THE use of ‘persistent’ and ‘health-harming’ PFAS chemicals in disposable food packaging and tableware is a ‘widespread’ practice across Europe, a new report has claimed.
The findings come following a study led by Czech environmental group, Arnika, in cooperation with the Health and Environment Alliance (HEAL), CHEM Trust and six other non-profit organisations in Europe.
The group sent disposable packaging from global fast-food chains in the United Kingdom and across Europe for analysis, which revealed 32 out of the 42 samples showed an intentional treatment with PFAS chemicals.
PFAS are also referred to as ‘forever chemicals’, because of their ‘extreme’ persistence and inability to decompose. They are commonly found in items such as non-stick cookware and waterproof clothing, due to their ability to repel liquids.
However, Arnika warned that scientific studies have associated exposure to a number of PFAS with severe adverse health effects – including cancer and impacts on the immune, reproductive and hormone symptoms, as well as a reduced response to vaccinations. It added that, in the case of food packaging, findings have shown that PFAS can migrate into the food.
Jitka Strakova, of Arnika and the lead author of the study, commented, “It is high time for the European Union to act and immediately and permanently ban the entire class of PFAS in food packaging, to protect the consumers in the first place. It is clearly not essential to use highly toxic and persistent chemicals, posing such a serious health and environmental risk, in throw-away food packaging, especially when there are safer alternatives.”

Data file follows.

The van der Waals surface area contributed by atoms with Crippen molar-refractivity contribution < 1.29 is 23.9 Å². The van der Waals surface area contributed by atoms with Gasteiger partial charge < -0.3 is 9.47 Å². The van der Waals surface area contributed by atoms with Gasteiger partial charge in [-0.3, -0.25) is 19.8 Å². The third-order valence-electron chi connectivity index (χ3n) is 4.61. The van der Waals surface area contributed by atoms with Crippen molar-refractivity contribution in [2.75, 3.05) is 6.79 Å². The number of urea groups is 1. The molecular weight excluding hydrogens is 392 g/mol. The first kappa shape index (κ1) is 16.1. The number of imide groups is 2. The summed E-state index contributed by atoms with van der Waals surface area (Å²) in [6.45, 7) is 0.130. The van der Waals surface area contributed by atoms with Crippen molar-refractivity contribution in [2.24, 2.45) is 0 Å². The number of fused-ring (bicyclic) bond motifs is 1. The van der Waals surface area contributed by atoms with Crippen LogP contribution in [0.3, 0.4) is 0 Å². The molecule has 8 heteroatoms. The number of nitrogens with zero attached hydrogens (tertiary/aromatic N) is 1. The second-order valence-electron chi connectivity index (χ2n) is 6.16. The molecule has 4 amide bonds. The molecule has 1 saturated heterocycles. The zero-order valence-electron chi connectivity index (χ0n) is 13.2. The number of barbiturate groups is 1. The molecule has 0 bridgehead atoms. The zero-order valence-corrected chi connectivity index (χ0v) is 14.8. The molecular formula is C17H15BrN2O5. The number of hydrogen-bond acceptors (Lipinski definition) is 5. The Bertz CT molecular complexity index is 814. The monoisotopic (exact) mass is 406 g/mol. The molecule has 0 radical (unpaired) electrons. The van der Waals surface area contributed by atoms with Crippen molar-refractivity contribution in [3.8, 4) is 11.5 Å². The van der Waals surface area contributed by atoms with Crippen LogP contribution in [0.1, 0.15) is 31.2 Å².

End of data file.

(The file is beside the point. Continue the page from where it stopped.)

In Denmark, PFAS have been banned for use in paper and board packaging since July 2020. The Arnika-led study revealed that none of the sampled McDonald’s french fries bags bought in Denmark exhibited PFAS treatment. However, PFAS treatment was found for the same items bought in the United Kingdom and Czech Republic.
Natacha Cingotti, health and chemicals lead at the Health and Environment Alliance (HEAL), commented, “When Europe’s stated objective is zero pollution for a non-toxic environment, we cannot accept that food packaging disposed of within a matter of minutes is treated with chemicals that persist and accumulate in the environment and are increasingly being associated with severe health impacts. The large European PFAS restriction under development is a once-in-a-century opportunity to address such uses and work towards phasing out the production and uses of PFAS, wherever they are unnecessary and it is possible.”
Julie Schneider, PFAS campaigner at CHEM Trust, added, “PFAS pollution is so ubiquitous that we found PFAS even in products which have not been intentionally treated with these chemicals. The same PFAS contaminants have been found in the Arctic air, snow and wildlife. Every year of delay in regulating this group of ‘forever chemicals’ increases the pollution burden for future generations of people and wildlife. A ban on all non-essential uses of PFAS chemicals should be urgently implemented.”